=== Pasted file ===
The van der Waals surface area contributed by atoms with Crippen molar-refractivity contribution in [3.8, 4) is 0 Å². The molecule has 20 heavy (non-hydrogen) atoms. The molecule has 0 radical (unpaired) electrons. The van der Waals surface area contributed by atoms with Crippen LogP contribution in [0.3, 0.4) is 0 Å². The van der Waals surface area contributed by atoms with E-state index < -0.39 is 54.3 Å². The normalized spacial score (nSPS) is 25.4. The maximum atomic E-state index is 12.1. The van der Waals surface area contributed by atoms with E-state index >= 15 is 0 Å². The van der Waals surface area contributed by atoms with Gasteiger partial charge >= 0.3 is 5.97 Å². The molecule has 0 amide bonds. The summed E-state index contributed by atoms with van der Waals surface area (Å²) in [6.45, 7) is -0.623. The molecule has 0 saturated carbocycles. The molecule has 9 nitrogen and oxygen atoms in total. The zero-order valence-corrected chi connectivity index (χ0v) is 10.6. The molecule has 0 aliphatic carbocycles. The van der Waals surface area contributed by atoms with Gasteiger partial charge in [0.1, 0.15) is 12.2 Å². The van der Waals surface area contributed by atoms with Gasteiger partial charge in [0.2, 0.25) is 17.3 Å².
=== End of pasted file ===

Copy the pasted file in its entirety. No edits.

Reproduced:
The van der Waals surface area contributed by atoms with Crippen molar-refractivity contribution in [3.8, 4) is 0 Å². The molecule has 20 heavy (non-hydrogen) atoms. The molecule has 0 radical (unpaired) electrons. The van der Waals surface area contributed by atoms with Crippen LogP contribution in [0.3, 0.4) is 0 Å². The van der Waals surface area contributed by atoms with E-state index < -0.39 is 54.3 Å². The normalized spacial score (nSPS) is 25.4. The maximum atomic E-state index is 12.1. The van der Waals surface area contributed by atoms with E-state index >= 15 is 0 Å². The van der Waals surface area contributed by atoms with Gasteiger partial charge >= 0.3 is 5.97 Å². The molecule has 0 amide bonds. The summed E-state index contributed by atoms with van der Waals surface area (Å²) in [6.45, 7) is -0.623. The molecule has 0 saturated carbocycles. The molecule has 9 nitrogen and oxygen atoms in total. The zero-order valence-corrected chi connectivity index (χ0v) is 10.6. The molecule has 0 aliphatic carbocycles. The van der Waals surface area contributed by atoms with Gasteiger partial charge in [0.1, 0.15) is 12.2 Å². The van der Waals surface area contributed by atoms with Gasteiger partial charge in [0.2, 0.25) is 17.3 Å².